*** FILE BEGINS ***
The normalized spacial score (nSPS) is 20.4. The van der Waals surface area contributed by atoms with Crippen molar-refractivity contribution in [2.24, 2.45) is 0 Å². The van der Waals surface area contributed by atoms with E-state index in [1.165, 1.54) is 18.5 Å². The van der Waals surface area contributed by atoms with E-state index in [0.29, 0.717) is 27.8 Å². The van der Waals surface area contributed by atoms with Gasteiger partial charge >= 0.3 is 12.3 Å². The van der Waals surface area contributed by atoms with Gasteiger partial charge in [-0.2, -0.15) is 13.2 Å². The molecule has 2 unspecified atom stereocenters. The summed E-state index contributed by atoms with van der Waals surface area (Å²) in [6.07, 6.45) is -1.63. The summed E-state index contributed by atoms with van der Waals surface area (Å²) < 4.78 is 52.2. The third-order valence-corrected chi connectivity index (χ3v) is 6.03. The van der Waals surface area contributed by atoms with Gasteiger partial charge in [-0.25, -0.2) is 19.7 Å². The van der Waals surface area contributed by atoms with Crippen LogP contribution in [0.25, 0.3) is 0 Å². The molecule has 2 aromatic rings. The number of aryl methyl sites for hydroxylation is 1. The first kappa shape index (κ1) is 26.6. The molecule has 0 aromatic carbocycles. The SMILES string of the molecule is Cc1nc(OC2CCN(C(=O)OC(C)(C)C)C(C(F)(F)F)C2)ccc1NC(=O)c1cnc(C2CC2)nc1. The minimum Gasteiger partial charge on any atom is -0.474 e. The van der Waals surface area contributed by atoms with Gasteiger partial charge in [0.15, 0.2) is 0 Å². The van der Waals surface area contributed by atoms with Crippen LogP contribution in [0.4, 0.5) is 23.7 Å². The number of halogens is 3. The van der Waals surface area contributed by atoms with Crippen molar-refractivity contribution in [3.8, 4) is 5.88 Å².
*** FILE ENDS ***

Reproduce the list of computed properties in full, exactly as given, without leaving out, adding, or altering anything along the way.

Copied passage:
The normalized spacial score (nSPS) is 20.4. The van der Waals surface area contributed by atoms with Crippen molar-refractivity contribution in [2.24, 2.45) is 0 Å². The van der Waals surface area contributed by atoms with E-state index in [1.165, 1.54) is 18.5 Å². The van der Waals surface area contributed by atoms with E-state index in [0.29, 0.717) is 27.8 Å². The van der Waals surface area contributed by atoms with Gasteiger partial charge >= 0.3 is 12.3 Å². The van der Waals surface area contributed by atoms with Gasteiger partial charge in [-0.2, -0.15) is 13.2 Å². The molecule has 2 unspecified atom stereocenters. The summed E-state index contributed by atoms with van der Waals surface area (Å²) in [6.07, 6.45) is -1.63. The summed E-state index contributed by atoms with van der Waals surface area (Å²) < 4.78 is 52.2. The third-order valence-corrected chi connectivity index (χ3v) is 6.03. The van der Waals surface area contributed by atoms with Gasteiger partial charge in [-0.25, -0.2) is 19.7 Å². The van der Waals surface area contributed by atoms with Crippen LogP contribution in [0.25, 0.3) is 0 Å². The molecule has 2 aromatic rings. The number of aryl methyl sites for hydroxylation is 1. The first kappa shape index (κ1) is 26.6. The molecule has 0 aromatic carbocycles. The SMILES string of the molecule is Cc1nc(OC2CCN(C(=O)OC(C)(C)C)C(C(F)(F)F)C2)ccc1NC(=O)c1cnc(C2CC2)nc1. The minimum Gasteiger partial charge on any atom is -0.474 e. The van der Waals surface area contributed by atoms with Gasteiger partial charge in [0.15, 0.2) is 0 Å². The van der Waals surface area contributed by atoms with Crippen LogP contribution in [0.4, 0.5) is 23.7 Å². The number of halogens is 3. The van der Waals surface area contributed by atoms with Crippen molar-refractivity contribution in [3.8, 4) is 5.88 Å².